555: Two Worlds, One Career | Mike Kaseta, CFO, Aerami Therapeutics

Listen to the Episode Below (00:34:28)

Few megadeals within the past decade have received as many recurring kudos as the acquisition of Genzyme, of Cambridge, MA by France’s biggest pharmaceutical company, Sanofi.

The marriage of Sanofi and Genzyme appears to have exceeded expectations, allowing all of those involved in minting the newly merged entity to rightfully keep a feather in their postmerger caps. Thus it was for Mike Kaseta, who in the wake of the merger found himself tasked with integrating the finance and IT functions of the two companies.

“It’s probably the achievement that I’m most proud of in my career,” explains Kaseta, who, after nearly a decade climbing the finance ranks inside Sanofi, exited the giant pharmaceutical company to stake a claim inside the realm of early-stage biotech, where today he is CFO of Aerami Therapeutics.

Looking back, Kaseta believes that the greatest lessons he gleaned from the Sanofi–Genzyme merger were people-related: “There was no iron fist. We listened to employees. We understood. In the end, we had no control deficiencies, no comments from our external auditors, and the integration occurred in a timely manner.”

Looking forward, Kaseta says that raising money now tops his list of CFO priorities at Aerami. “We have to get our story out,” he adds. “We have to get it out to the right people and really engage with investors, allowing them to get as excited about our story as we are.” –Jack Sweeney

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Guest: Mike Kaseta

Company: Aerami Therapeutics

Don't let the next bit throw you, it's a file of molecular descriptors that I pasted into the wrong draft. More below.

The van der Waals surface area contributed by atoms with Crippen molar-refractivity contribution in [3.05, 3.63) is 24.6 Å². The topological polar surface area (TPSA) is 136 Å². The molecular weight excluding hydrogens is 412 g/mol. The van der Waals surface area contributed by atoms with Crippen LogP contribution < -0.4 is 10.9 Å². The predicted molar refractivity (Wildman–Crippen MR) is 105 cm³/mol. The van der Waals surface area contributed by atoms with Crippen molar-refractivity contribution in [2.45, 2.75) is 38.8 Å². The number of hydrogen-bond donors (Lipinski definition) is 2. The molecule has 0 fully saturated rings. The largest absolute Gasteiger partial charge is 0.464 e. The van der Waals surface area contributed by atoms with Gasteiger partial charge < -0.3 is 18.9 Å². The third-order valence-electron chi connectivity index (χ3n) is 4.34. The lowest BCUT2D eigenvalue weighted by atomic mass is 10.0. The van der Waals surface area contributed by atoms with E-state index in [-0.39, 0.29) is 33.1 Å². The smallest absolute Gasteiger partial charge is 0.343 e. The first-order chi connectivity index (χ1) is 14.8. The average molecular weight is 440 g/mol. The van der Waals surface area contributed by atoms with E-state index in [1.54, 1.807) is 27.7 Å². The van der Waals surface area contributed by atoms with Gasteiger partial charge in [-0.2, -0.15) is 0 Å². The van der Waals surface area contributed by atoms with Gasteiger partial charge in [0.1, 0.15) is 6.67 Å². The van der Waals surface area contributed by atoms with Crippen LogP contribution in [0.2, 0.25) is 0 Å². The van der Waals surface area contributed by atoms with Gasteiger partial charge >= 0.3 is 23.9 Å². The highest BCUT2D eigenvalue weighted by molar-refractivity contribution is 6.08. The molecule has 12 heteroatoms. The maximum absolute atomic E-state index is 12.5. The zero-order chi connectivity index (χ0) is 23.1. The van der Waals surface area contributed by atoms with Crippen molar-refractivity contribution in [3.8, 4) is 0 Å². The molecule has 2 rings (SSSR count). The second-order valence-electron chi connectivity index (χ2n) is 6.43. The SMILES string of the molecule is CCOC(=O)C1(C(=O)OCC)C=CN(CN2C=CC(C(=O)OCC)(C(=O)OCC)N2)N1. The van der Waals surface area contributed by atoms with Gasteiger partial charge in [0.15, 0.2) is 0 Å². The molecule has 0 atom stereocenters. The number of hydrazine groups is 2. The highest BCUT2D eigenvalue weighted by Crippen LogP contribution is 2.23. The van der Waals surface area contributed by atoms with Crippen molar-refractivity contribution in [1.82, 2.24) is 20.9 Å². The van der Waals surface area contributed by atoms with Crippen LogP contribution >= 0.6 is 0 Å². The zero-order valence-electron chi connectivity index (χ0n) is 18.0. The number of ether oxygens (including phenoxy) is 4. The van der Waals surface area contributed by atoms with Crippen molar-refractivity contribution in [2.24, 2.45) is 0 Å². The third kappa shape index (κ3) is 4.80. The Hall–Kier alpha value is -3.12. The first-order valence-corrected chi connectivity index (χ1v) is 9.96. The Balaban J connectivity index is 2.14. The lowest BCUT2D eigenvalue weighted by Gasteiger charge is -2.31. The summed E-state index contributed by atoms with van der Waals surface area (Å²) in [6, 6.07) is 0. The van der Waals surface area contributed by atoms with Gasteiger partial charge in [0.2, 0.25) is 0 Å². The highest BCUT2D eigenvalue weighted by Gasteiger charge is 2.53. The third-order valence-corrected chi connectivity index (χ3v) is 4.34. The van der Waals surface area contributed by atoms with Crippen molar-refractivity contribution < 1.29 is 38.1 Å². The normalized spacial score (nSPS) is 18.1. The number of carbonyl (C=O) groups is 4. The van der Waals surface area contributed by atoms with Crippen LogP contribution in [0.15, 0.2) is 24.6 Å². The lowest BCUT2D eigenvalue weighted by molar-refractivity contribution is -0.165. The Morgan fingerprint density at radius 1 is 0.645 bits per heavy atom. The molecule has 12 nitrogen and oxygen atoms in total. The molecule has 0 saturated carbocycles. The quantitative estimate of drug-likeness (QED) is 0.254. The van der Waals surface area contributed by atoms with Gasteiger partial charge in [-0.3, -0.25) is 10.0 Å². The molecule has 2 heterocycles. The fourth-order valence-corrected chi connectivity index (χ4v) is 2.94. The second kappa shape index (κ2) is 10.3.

Headquarters: Durham, N.C

Connect: www.aerami.com

CFOTL: Among Aerami’s offerings is a device or inhaler that might offer value to other biotech companies – will partnerships be part of the greater strategy going forward?

Kaseta: We really look at ourselves as a development company, not a device company. We’d really look at an opportunity to look at compounds that could be novel new compounds or existing compounds that we feel would have a better method of action through an inhalation process. We are talking to potential strategic partners all the time about their portfolio, about potential compounds that we could partner with them on to use through our device. The flexibility of our company and the optionality of our company is something that we’re really excited about. As we expand our portfolio and expand our pipeline, we really feel that the sky’s the limit. There are a lot of therapeutic areas and a lot of disease states out there that have unmet needs in respiratory and cardiovascular and in metabolic disorders that we feel could really benefit from our device.

We’re excited for the future. We feel that the capital that we raise and that we invest is most beneficial to our shareholders when it’s invested in our science and development programs. We’ve remained very lean, so when we talk about how we engage investors and kind of go through things day to day, it’s really a discussion with me, the CEO, and our chief development officer, who’s really responsible for the overall development of our portfolio. We spend a lot of time together. We also spend a lot of time together with both current and potential investors, along with analysts. As we try to get the story of Aerami out there, we have very ambitious plans to develop multiple therapies. That requires capital, so for me success is going to be measured by our ability to raise capital.